Plácido Domingo, the star tenor, said his usual prayer to St Blaise, patron saint of healthy throats, skipped on to the Berlin stage — and promptly transformed himself into a baritone.
In the opera world this is almost the equivalent of turning water into wine, frogs into princes. Little wonder then that Domingo fans had travelled from across Europe to the State Opera in Berlin on Saturday night to listen to his rendering of the lead role in Verdi’s Simon Boccanegra. The performance was followed by an unusually long standing ovation and members of the audience were seen weeping. German critics called Domingo’s performance lyrical, his voice firm.
“A singer doesn’t sing with only one sound,” said 68-year-old Domingo before the premiere. “Like a painter you always have the palette for different colours.” But the fact is that few modern singers have been so clearly identified with the tenor voice.
He has an unprecedented tenor repertoire of 134 roles. As one of the Three Tenors, with José Carreras and the late Luciano Pavarotti, he was an international brand name, appearing in front of vast television audiences.
Domingo, however, set out as a baritone, performing as a teenager. Then, in 1959, he was auditioned as a tenor by the Mexican National Opera and stuck with it for 50 years. There was, though, always a deeper colouring to his voice, allowing him to take on Wagnerian tenor roles. Other singers have made the shift — what is unusual is that a tenor should return to his baritone roots at the end of his career.
Critics have suggested that the conversion is part of an elaborate preretirement strategy; the singer hoping to end his career on, so to speak, a low note. Suddenly Domingo can hope to compete for key baritone roles and broaden his market appeal. “We look forward to the day when he plays the super-bad Iago, baritone of course, in Verdi’s Otello,” says the Rheinische Post critic Wolfram Goertz. “And if his tenor colleague playing Otello should lose his voice, I am sure that Domingo could jump in and play both roles.”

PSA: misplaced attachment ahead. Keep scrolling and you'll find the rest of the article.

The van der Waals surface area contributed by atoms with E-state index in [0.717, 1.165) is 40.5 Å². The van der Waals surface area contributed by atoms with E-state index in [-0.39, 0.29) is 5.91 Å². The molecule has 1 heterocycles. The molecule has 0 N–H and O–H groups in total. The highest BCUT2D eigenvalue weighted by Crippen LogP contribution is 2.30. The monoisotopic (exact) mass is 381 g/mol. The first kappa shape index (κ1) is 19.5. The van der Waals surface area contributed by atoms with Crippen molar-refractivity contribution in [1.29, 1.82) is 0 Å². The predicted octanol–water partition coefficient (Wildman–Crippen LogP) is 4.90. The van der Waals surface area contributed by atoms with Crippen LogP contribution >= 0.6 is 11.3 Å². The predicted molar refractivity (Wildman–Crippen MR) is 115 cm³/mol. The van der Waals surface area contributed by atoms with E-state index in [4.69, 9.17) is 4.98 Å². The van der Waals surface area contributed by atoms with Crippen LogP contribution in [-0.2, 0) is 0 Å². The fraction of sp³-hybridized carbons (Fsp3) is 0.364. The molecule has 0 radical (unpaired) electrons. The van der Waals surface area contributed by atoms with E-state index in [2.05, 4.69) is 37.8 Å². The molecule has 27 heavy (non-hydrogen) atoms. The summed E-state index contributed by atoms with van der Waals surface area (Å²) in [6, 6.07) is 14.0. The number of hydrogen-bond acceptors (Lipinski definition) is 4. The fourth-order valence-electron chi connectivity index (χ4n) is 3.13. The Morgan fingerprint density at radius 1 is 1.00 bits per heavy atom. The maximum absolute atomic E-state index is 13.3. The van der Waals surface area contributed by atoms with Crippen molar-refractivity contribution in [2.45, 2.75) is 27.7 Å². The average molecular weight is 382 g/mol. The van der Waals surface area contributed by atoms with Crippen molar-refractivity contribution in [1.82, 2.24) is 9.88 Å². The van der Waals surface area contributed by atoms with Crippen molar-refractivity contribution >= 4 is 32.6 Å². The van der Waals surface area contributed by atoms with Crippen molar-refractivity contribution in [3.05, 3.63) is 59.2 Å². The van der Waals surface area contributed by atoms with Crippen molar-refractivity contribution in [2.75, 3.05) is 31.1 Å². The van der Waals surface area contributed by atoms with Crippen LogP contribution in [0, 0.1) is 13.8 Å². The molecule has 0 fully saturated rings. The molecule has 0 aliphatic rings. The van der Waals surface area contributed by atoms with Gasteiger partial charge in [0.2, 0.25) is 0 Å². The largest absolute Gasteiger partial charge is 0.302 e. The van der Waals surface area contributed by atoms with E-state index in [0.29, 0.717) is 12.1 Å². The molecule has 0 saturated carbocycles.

Domingo had originally seen the Simon Boccanegra role as a crowning moment of his career: 20 concerts have been booked in Berlin, Milan and next year in Covent Garden. The role begins with Boccanegra as a young corsair but by the next act he has aged 25 years and become the wise Doge of Genoa and, at the end, is fading away, rotted by poison. It is a suitable career-ending work, registering the passage of time and accretion of wisdom.
“The initial idea was to say goodbye with it,” said Domingo, “But it didn’t work out that way.” Instead, he is booked up at least until the age of 73 — with tenor and baritone parts.
All great singers naturally fear losing their voices. Some reviews that Domingo has got this year suggest that age is taking its toll. “There is a weathered, grainy texture to his sound,” said The New York Times in April after he sang in Wagner’s Die Walküre. “The clarion brilliance and myriad shadings are not what they were.”
Apart from adapting his voice roles, Domingo has been building up a non-singing career, taking on the general directorship of the Los Angeles Opera and the Washington National Opera. He even has his own New York restaurant. Just don’t complain if the soup has a weathered, grainy texture. That is now, officially, the Domingo style.
Roger Boyes | October 26, 2009